February 7

Neomartyrs and Confessors of Russia and Ukraine (20th cent.)

On January 25 (February 7 according to the Gregorian calendar) of the year 1918, Vladimir, Metropolitan of Kiev and Halyc, was killed by Bolshevic revolutionaries. Arrested at the Kiev Caves Monastery, he was given a perfunctory trial and condemned to death. He died blessing his executioners.
With his tragic end, it became clear that reconciliation between the ideologists of the October Revolution and the more radically evangelical wing of Russian Christians was no longer possible.
A new season of witness to the point of bloodshed had already begun for Russian Christians in 1905, when the priests Vladimir Troepolskij and Constantin Chitrov were assassinated by the first revolutionaries. In 1910 the archbishop Nicone, exarch of Georgia, was assassinated in Tbilisi. When the October Revolution began, the archpriest John Kocurov was killed. In 1918, 160 priests were martyred in the city of Voronez alone, including the archbishop Tikhon, who was hanged from the cathedral door.
The number of Christians martyred during the Soviet era was incalculable, and the total number of the regime's victims was staggering: almost twenty million people lost their lives, often after years of exile and torture. In the Church, bishops, priests and monks were the most frequent victims of intermittent waves of persecution, torture and execution.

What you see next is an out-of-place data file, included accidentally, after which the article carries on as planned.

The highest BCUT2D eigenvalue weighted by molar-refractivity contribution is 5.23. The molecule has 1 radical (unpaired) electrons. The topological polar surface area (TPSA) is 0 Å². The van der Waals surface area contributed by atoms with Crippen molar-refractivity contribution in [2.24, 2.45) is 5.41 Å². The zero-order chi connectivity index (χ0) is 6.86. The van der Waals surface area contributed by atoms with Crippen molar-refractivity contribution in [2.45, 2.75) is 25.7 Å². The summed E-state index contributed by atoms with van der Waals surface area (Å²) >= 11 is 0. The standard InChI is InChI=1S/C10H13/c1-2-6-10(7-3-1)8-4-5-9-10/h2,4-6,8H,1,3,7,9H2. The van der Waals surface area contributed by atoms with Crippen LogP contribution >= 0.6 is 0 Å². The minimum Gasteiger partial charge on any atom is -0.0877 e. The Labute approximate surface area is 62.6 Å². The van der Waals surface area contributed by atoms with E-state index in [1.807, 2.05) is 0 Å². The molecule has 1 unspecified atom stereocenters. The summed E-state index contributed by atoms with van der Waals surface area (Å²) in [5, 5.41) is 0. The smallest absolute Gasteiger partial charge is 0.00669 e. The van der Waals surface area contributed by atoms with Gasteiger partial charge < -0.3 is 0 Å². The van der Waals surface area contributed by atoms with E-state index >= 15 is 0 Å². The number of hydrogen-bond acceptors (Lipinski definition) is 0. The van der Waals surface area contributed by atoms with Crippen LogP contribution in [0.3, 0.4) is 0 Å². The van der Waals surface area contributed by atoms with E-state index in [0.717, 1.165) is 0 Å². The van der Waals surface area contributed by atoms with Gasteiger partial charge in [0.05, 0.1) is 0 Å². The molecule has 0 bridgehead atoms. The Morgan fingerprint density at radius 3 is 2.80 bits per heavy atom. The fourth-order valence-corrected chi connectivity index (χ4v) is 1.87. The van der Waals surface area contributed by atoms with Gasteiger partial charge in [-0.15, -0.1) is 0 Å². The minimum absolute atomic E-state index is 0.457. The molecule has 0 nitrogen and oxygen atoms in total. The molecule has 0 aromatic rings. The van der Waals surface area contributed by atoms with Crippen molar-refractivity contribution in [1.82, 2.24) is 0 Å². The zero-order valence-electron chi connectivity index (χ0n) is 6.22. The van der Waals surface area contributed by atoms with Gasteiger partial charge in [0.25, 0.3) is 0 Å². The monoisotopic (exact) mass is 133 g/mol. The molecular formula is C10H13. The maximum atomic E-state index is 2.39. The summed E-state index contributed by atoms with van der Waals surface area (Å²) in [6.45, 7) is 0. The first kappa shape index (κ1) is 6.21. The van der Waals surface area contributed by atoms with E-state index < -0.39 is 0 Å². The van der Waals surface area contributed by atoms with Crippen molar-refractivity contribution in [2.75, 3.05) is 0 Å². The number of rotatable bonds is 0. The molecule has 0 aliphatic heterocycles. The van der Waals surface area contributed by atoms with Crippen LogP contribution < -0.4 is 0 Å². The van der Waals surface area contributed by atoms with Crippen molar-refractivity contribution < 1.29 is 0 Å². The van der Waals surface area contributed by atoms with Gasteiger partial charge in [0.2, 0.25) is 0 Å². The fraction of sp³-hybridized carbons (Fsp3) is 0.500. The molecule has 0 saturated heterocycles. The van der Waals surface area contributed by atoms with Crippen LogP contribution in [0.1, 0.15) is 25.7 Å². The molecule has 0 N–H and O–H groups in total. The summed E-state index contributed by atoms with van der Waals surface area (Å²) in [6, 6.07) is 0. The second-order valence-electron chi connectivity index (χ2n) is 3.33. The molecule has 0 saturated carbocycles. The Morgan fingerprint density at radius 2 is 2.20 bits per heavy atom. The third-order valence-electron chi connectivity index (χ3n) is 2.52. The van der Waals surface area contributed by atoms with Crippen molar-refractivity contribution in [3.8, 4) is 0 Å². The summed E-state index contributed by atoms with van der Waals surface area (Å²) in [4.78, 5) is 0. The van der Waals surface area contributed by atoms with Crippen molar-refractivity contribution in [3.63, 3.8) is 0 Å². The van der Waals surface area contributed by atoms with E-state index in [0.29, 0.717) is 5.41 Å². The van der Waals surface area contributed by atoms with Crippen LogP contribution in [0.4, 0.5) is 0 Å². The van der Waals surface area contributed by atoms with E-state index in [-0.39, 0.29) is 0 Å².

But Christianity in Russia survived, showing, as at other times in history, that the blood of martyrs is a seed that bears much fruit. Today's commemoration, first celebrated by the Russian Church in exile, is now the shared patrimony of all Russian and Ukrainian Orthodox Christians.


O Lord,
grant your blessing,
so that we, your weak and sinful servants
exhausted in our journey,
each on his own life's pathway,
might sing your praise in spite of all,
in front of our brothers and sisters
who have turned against you.
To you, our God,
a vast song of praise and thanksgiving.
Hear our prayer, and grant
that Christians may be calm, without fear, and at peace in your will.
Forgive and bless us all,
the thieves and the Samaritans, the children,
those who fall along the way,
the priests who walk by without stopping.
All are our neighbors:
the murderers and the victims,
those who curse and those who are cursed,
those who fight against you brutally
and those who prostrate themselves before your love.
Gather us all to yourself,
holy and righteous Father.

Anonymous prayer recited during the Kruschevian persecutions

Heb 13:7-16; Lk 12:32-40


Perpetua and Felicita (d. ca. 203), martyrs (Ambrosian calendar)
Dorothea (4th cent.), virgin and martyr (Spanish-Mozarabic calendar)

COPTS AND ETHIOPIANS (29 tubah/terr):
Xenia of Milasa (5th cent.), nun (Coptic Church)
Gabra Nazrawi (14th-15th cent.), monk (Ethiopian Church)

Adolf Stöcker (d. 1909), court preacher in Berlino

Parthenios (4th cent.), bishop of Lampsakos
Luke of Mount Stirion (d. ca. 946), monk
Neomartyrs of Russia (Russian Church)
Gabriel Kikodze (d. 1896), bishop (Georgian Church)